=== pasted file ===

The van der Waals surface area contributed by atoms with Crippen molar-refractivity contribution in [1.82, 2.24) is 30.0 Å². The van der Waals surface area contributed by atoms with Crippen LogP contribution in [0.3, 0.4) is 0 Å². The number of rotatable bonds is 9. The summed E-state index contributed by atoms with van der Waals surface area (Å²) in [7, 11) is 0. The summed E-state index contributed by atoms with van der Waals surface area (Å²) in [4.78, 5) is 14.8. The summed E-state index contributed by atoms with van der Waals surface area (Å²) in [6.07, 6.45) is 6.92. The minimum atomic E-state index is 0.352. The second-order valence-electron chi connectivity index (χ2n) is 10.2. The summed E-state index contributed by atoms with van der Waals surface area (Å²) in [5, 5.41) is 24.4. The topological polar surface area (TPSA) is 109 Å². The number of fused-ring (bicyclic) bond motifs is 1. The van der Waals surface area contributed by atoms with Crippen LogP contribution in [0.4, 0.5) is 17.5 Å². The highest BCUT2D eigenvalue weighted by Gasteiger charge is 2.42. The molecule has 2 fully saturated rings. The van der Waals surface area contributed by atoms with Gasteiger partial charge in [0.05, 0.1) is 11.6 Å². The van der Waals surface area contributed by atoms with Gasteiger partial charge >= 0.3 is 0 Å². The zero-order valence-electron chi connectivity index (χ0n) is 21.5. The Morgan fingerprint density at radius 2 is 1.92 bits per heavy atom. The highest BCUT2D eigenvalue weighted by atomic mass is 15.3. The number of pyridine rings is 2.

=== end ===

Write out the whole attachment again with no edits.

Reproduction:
The van der Waals surface area contributed by atoms with Crippen molar-refractivity contribution in [1.82, 2.24) is 30.0 Å². The van der Waals surface area contributed by atoms with Crippen LogP contribution in [0.3, 0.4) is 0 Å². The number of rotatable bonds is 9. The summed E-state index contributed by atoms with van der Waals surface area (Å²) in [7, 11) is 0. The summed E-state index contributed by atoms with van der Waals surface area (Å²) in [4.78, 5) is 14.8. The summed E-state index contributed by atoms with van der Waals surface area (Å²) in [6.07, 6.45) is 6.92. The minimum atomic E-state index is 0.352. The second-order valence-electron chi connectivity index (χ2n) is 10.2. The summed E-state index contributed by atoms with van der Waals surface area (Å²) in [5, 5.41) is 24.4. The topological polar surface area (TPSA) is 109 Å². The number of fused-ring (bicyclic) bond motifs is 1. The van der Waals surface area contributed by atoms with Crippen LogP contribution in [0.4, 0.5) is 17.5 Å². The highest BCUT2D eigenvalue weighted by Gasteiger charge is 2.42. The molecule has 2 fully saturated rings. The van der Waals surface area contributed by atoms with Gasteiger partial charge in [0.05, 0.1) is 11.6 Å². The van der Waals surface area contributed by atoms with Gasteiger partial charge >= 0.3 is 0 Å². The zero-order valence-electron chi connectivity index (χ0n) is 21.5. The Morgan fingerprint density at radius 2 is 1.92 bits per heavy atom. The highest BCUT2D eigenvalue weighted by atomic mass is 15.3. The number of pyridine rings is 2.